The Roanoker - September/October 2014 - R8
For most residents, life here doesn't shut
down, it opens up. It offers a reason to get
up in the morning. Possibilities.
A friend here recently bemoaned the fact that we
live surrounded by folks of roughly the same age, so we
miss the constant infusion of excitement and vitality
from kids, young adults, even teens. It's a good point,
but it's partly mitigated by the fact that young people
are forever traipsing through here visiting their parents
and grandparents, often bringing little ones along, and
we get to know the extended families and draw a fresh
charge of vitality from all of them.
Do I always love what's for dinner in the main
dining room? Nope, but the meals are pretty good,
MORE ABOUT BRANDON OAKS
Many retirees who live at Brandon Oaks were apprehensive
about downsizing at first, says Nicole Bruch, corporate marketing coordinator. But now, they commonly comment, "I
wish I had done this sooner."
"It's a great social environment," says Bruch. "Some of our residents are busier now than when they were at home. It's a tightknit community where everyone watches out for one another."
Brandon Oaks, which began as a Lutheran Health Center in 1973,
became a LifeCare community in 1993 thanks to the independent
and assisted living portions. This means that residents have a
full continuum of care within one community for their lifetime.
In addition to independent living - which includes patio homes,
cottage homes and apartments - and assisted living apartments,
Brandon Oaks offers a nursing and rehab center, which opened
in 2003 and is currently under construction to add more in- and
out-patient rehabilitative therapies for the public and Brandon
As Joan Bugbee says, Brandon Oaks offers a smorgasbord of amenities and activities: an indoor pool, hair and nail salon, greenhouse, woodworking shop, al fresco dining terrace, formal and
casual dining rooms, walking paths, a library and much more.
The activities director always plans a full schedule, including
day trips, local treks to museums, farmers markets and concerts,
and numerous activities through resident clubs.
Bruch says there are also resident committees who help in decision-making for the community.
"They should have input, because we want them to enjoy their
lives here and have a place they want to bring their friends and
family," she says.
For more information: 776-2600, brandonoaks.net -JW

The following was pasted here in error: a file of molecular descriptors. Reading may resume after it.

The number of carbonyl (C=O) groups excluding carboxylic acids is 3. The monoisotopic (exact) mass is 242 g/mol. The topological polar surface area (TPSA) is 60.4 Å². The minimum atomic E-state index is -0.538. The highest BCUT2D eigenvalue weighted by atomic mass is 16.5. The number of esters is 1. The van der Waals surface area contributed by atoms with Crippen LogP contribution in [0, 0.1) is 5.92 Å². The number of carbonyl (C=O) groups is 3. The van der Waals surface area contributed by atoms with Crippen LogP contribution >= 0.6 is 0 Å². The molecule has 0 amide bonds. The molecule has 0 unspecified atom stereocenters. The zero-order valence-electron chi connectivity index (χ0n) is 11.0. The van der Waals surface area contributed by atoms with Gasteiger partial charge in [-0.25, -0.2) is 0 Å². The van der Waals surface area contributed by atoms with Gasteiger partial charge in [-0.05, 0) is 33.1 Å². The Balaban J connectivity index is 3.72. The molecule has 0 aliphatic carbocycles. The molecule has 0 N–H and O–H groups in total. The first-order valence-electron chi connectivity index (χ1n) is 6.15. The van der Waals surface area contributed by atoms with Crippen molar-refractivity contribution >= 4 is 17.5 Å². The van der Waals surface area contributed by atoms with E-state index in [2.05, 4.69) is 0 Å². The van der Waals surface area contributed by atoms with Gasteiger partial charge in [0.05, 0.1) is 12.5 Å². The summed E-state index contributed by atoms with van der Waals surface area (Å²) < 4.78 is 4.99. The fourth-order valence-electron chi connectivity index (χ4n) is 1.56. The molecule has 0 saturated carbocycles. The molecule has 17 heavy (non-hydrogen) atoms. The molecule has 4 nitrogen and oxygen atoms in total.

and there are always options. We have the Grille here
serving informal meals, for example. And Jimmy V's
and other great places are nearby.
Have I run into people whose opposite political
views drive me bananas? Of course. But I try to listen
to them and maybe I'll learn something. And maybe
they'll learn from me, even while they're filching the
small photo of Obama next to my door.
When that happened before the last election, the
administration here told me it was mostly Obama
information that mysteriously disappeared, not the
Romney materials. So I waited a while and then stuck
a new photo of our president near my front door. On
one side, I put a sticky note that warned: "Do Not
Steal." On the other side, I put a sticky note that said:
"God Sees You."
That photo stayed put.
See, we have our amusements here. Some would
strike others as basically silly, like the plastic duck a
friend and I keep swapping back and forth, trying to
outdo each other with ludicrous enhancements to his
yellowness. So far, she's won, by affixing a peacock
feather to his tail.
But there are more serious things going on - an
educators club that brings in speakers to discuss everything from hospice to acupuncture, a well-stocked
library, so many activities, trips and tours that I can't
list them all. There's a lively exercise and fitness program including physical, occupational and speech
therapy, gourmet dinners, groups pursuing bridge,
books, Scrabble, growing roses - you name it.
And about leaping over that tennis net - most of
us have given up leaping over much of anything, including our own shoelaces. We're not teenagers. We're
subject to the ravages of old age, so of course there are
canes here, and walkers and electric scooters. If there's
a difference here, it's simply that we have a wider range
of friends and acquaintances and consequently perhaps more support than we might have had outside.
Besides, there's something of an attitude here, a
gritty kind of determination not to dwell on ailments.
When friends meet you in the hall and ask, "How
are you?" they don't often get your medical history in
reply. Most often they get a smile and a "Fine. How
about you?" In short, most of us don't treat you to
an organ recital. We empathize, we've been there or
we're getting there, but meanwhile we've got a life to
live and better things to do. We've got possibilities.